The National Bureau of Economic Research recently announced that the U.S. officially entered a recession in February 2020. Unprecedented levels of unemployment and declines in economic activity triggered by the COVID-19 pandemic abruptly ended the economy’s 10-year period of expansion. With job prospects looking bleak for the near future, pursuing an advanced degree may become an attractive option for recent college graduates and those who find themselves unemployed.
While enrollment in graduate programs fluctuates from year to year, it tends to spike during economic downturns. According to data from the National Center for Education Statistics, dramatic increases in graduate enrollment occurred in 1980-1982 and 2001-2002, when the economy was in recession. More recently, enrollment in graduate and professional programs increased about 7.3% between 2008 and 2010, the height of the Great Recession. Over the past five years, however, graduate school enrollment plateaued and then decreased as the economy recovered. As of 2019, there were 3.05 million students enrolled in an advanced degree program.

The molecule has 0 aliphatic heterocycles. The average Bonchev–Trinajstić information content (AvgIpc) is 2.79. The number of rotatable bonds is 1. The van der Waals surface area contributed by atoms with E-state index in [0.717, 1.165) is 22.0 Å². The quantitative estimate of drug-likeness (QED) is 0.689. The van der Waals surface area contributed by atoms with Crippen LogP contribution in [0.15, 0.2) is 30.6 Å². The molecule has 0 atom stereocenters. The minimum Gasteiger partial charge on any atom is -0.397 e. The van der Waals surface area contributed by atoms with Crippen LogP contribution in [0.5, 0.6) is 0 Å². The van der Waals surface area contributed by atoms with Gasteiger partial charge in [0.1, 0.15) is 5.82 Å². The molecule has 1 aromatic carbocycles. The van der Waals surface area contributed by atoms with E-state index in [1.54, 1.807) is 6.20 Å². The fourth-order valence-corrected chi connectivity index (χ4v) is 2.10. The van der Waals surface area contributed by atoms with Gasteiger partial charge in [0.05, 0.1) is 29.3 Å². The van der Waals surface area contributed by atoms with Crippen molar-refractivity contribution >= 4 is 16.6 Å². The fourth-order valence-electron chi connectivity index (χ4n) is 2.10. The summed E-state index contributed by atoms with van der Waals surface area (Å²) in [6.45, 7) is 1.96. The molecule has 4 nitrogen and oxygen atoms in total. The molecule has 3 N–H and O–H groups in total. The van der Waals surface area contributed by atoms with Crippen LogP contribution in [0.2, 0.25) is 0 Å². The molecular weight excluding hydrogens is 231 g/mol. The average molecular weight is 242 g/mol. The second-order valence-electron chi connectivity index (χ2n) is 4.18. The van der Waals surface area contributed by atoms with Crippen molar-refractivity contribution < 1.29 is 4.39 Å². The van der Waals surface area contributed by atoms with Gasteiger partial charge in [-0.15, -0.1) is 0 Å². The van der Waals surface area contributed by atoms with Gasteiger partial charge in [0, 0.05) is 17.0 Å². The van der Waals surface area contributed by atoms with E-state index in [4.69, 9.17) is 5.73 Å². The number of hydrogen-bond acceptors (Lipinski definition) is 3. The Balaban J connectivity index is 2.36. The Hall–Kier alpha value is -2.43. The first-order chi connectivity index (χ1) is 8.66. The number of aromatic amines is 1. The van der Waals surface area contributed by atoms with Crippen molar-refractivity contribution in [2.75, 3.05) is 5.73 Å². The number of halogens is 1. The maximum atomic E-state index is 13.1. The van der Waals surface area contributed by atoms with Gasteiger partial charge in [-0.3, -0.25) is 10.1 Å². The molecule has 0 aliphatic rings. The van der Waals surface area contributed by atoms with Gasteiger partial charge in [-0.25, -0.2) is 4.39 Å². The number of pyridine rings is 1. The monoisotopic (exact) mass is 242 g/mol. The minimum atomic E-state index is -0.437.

For many people, attending a graduate program is a good option, and an advanced degree translates into better job prospects and higher earnings when the economy returns to normal. Individuals with a college education report lower-than-average unemployment rates and higher median wages compared to those without a degree. In general, the more advanced the degree, the greater the economic benefit. For example, the median weekly wages in 2019 for doctoral degree holders ($1,883) and professional degree holders ($1,861) were about twice as high as the median wage of $969 per week for all workers. In 2019, the unemployment rate for those with a master’s degree, professional degree, or doctorate was also at or below 2%, compared to the overall unemployment rate then of 3%.
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